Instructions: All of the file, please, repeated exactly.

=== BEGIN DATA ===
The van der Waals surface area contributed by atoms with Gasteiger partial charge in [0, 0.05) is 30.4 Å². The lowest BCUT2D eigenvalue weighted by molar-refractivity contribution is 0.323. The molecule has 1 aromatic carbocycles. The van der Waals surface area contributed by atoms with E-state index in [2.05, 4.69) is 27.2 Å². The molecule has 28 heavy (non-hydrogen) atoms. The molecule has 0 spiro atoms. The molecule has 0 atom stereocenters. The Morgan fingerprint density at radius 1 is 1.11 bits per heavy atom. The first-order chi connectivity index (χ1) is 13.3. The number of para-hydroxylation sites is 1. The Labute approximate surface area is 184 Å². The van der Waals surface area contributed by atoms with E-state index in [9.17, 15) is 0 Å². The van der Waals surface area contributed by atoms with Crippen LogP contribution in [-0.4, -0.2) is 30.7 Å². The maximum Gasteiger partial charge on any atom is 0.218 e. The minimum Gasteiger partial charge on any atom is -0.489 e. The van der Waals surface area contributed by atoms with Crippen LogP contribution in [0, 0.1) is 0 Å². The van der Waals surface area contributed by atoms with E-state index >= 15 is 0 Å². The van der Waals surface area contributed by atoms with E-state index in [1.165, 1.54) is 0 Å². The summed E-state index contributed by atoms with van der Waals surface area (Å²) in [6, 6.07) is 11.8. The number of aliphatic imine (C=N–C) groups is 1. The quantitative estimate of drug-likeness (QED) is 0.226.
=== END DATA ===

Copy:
The van der Waals surface area contributed by atoms with Gasteiger partial charge in [0, 0.05) is 30.4 Å². The lowest BCUT2D eigenvalue weighted by molar-refractivity contribution is 0.323. The molecule has 1 aromatic carbocycles. The van der Waals surface area contributed by atoms with E-state index in [2.05, 4.69) is 27.2 Å². The molecule has 28 heavy (non-hydrogen) atoms. The molecule has 0 spiro atoms. The molecule has 0 atom stereocenters. The Morgan fingerprint density at radius 1 is 1.11 bits per heavy atom. The first-order chi connectivity index (χ1) is 13.3. The number of para-hydroxylation sites is 1. The Labute approximate surface area is 184 Å². The van der Waals surface area contributed by atoms with E-state index in [9.17, 15) is 0 Å². The van der Waals surface area contributed by atoms with Crippen LogP contribution in [-0.4, -0.2) is 30.7 Å². The maximum Gasteiger partial charge on any atom is 0.218 e. The minimum Gasteiger partial charge on any atom is -0.489 e. The van der Waals surface area contributed by atoms with Crippen LogP contribution in [0, 0.1) is 0 Å². The van der Waals surface area contributed by atoms with E-state index >= 15 is 0 Å². The van der Waals surface area contributed by atoms with E-state index in [1.165, 1.54) is 0 Å². The summed E-state index contributed by atoms with van der Waals surface area (Å²) in [6, 6.07) is 11.8. The number of aliphatic imine (C=N–C) groups is 1. The quantitative estimate of drug-likeness (QED) is 0.226.